Every single person has a “problem” or an issue that keeps us back from succeeding in life, whether it’s pride, depression, greed, laziness, difficulty communicating, etc. Scientology calls that your “ruin”. When I walked into the CoS the first time, I was asked, what in your life would you like to change that would further your life goals? I said, nothing, I’m already doing well in life! Well, they pressed further. The second time I went, to a different “org”, they asked this again. No matter what your “ruin” is, they will tell you that Scientology has the answer, and can help. They are also taught to zero in on the ruin and exploit it. So, when I went the second time, I said that I procrastinate a lot (true enough ). Well, Scientology can help you with that!
They take you off to speak to a “registrar”, who will tell you how amazing Scientology is. The initial person I spoke to told the registrar that I am in “dire” need for help with procrastination, since I’m studying to be a physician, and it is “extremely” important that I get on course to fix this before it’s too late. I didn’t dare tell them that I was studying psychology, since Scientology HATES psychiatry and psychology with a passion. I needed to go to an ATM to get some money to pay for the course, and they had someone come with me to the ATM :eek:. This is because many people would probably run while they “went to the ATM”, so they want to make sure that they get as many people in, and to stay in.
It really was an interesting experience. I did it purely out of nerdy interest related to my study in psychology. I stayed in the course for a couple weeks, listening and observing. One time in the course room, there was a teenage boy in there studying. The supervisor went up to him and said that he heard from the boy’s dad about how people were making fun of him at school for “studying at the church”. The boy mumbled that it wasn’t true, but I guess he was afraid to actually say what people said about scientology.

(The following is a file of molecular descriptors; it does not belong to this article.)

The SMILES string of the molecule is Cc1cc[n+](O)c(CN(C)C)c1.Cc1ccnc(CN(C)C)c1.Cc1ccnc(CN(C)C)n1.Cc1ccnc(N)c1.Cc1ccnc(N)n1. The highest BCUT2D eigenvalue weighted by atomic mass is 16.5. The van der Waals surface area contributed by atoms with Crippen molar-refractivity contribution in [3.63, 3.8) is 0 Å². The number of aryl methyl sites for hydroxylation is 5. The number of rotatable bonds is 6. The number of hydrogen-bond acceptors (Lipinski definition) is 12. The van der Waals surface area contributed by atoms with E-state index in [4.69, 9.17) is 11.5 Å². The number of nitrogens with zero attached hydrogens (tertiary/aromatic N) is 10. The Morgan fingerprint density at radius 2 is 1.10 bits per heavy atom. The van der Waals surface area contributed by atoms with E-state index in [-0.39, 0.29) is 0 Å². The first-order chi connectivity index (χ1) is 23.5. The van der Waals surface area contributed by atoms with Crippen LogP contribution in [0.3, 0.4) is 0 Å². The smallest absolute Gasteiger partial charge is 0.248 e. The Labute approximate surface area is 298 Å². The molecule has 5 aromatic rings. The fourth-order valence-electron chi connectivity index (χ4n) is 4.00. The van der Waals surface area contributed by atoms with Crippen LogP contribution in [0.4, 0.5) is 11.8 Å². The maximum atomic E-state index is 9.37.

They show you lots of videos about how wonderful Dianetics is, and they try to make it sound “legit” by using words like “reactive mind”, “analytical mind”, etc. Auditing is a form of hypnosis, and you start to recall things that probably never happened. Indeed, Scientologists don’t tell you about this initially, but they believe in past lives, so when you’re instructed to “recall an event of pain or trauma”, and told to go back, and back, and back, you’ll start to say random things, and they’ll tell you that this was from a past life. This then goes further until you get to the higher levels where space aliens from 75 million years ago are attached to your body, and they cause your problems, so you need to get rid of them by paying for more auditing.
It’s all interesting. and very weird. :mad:
I find this very weird (Their hatered of psychiatry & psychology that is).
I have seen their propaganda film: “Psychiatry: an Industry of Death”, that was quite amusing the way that they tried to warp history and exadurate the effects of medication (they blamed anti-depressiants for a person going on a shooting spree, he had been on them for 20 odd days before hand. From what I understand, they would not have been in his system properly yet). As someone with a mental illness and a recently diagnosed neurological disorder, I also found a lot of it offencive.
But I recently borrowed the DVD: “An Introduction to Scientology”, this is essentally an interview with L. Ron Hubbard in I think 1966(all very staged and rehersed).
The strange thing about the interview is that Hubbard basically contradicts the “aversion” to psychiatry. He says that scientology cant help the mentally ill because they have failed or a beyond redemption (something negative like that anyway) and should be left to the psychiatrists/psychologists.
All very strange.
Wow. In that second video, the top of the “church” looks like a giant tinfoil hat!